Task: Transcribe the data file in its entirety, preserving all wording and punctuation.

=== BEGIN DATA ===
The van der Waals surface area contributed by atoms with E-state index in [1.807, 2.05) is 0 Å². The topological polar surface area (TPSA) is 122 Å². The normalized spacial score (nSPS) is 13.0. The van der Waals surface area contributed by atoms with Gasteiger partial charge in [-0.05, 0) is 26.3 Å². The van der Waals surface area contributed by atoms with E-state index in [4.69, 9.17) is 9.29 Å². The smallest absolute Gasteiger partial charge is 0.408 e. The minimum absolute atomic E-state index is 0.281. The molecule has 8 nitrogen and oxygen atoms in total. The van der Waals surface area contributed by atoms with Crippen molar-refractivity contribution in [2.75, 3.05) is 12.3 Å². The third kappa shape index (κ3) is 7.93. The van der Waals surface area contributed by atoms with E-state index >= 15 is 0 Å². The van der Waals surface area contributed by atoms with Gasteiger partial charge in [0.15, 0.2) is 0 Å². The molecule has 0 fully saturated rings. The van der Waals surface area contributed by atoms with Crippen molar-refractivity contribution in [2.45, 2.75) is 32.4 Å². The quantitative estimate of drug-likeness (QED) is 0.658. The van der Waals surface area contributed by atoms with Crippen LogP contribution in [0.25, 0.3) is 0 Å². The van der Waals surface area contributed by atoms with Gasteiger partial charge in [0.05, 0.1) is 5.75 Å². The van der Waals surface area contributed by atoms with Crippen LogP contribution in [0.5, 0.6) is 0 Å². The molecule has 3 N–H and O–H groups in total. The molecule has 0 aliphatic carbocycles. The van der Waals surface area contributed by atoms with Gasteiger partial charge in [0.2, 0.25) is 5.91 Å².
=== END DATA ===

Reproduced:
The van der Waals surface area contributed by atoms with E-state index in [1.807, 2.05) is 0 Å². The topological polar surface area (TPSA) is 122 Å². The normalized spacial score (nSPS) is 13.0. The van der Waals surface area contributed by atoms with Gasteiger partial charge in [-0.05, 0) is 26.3 Å². The van der Waals surface area contributed by atoms with E-state index in [4.69, 9.17) is 9.29 Å². The smallest absolute Gasteiger partial charge is 0.408 e. The minimum absolute atomic E-state index is 0.281. The molecule has 8 nitrogen and oxygen atoms in total. The van der Waals surface area contributed by atoms with Crippen molar-refractivity contribution in [2.75, 3.05) is 12.3 Å². The third kappa shape index (κ3) is 7.93. The van der Waals surface area contributed by atoms with E-state index >= 15 is 0 Å². The van der Waals surface area contributed by atoms with Gasteiger partial charge in [0.15, 0.2) is 0 Å². The molecule has 0 fully saturated rings. The van der Waals surface area contributed by atoms with Crippen molar-refractivity contribution in [2.45, 2.75) is 32.4 Å². The quantitative estimate of drug-likeness (QED) is 0.658. The van der Waals surface area contributed by atoms with Crippen LogP contribution in [0.25, 0.3) is 0 Å². The van der Waals surface area contributed by atoms with Gasteiger partial charge in [0.05, 0.1) is 5.75 Å². The van der Waals surface area contributed by atoms with Crippen LogP contribution in [0.5, 0.6) is 0 Å². The molecule has 3 N–H and O–H groups in total. The molecule has 0 aliphatic carbocycles. The van der Waals surface area contributed by atoms with Gasteiger partial charge in [0.2, 0.25) is 5.91 Å².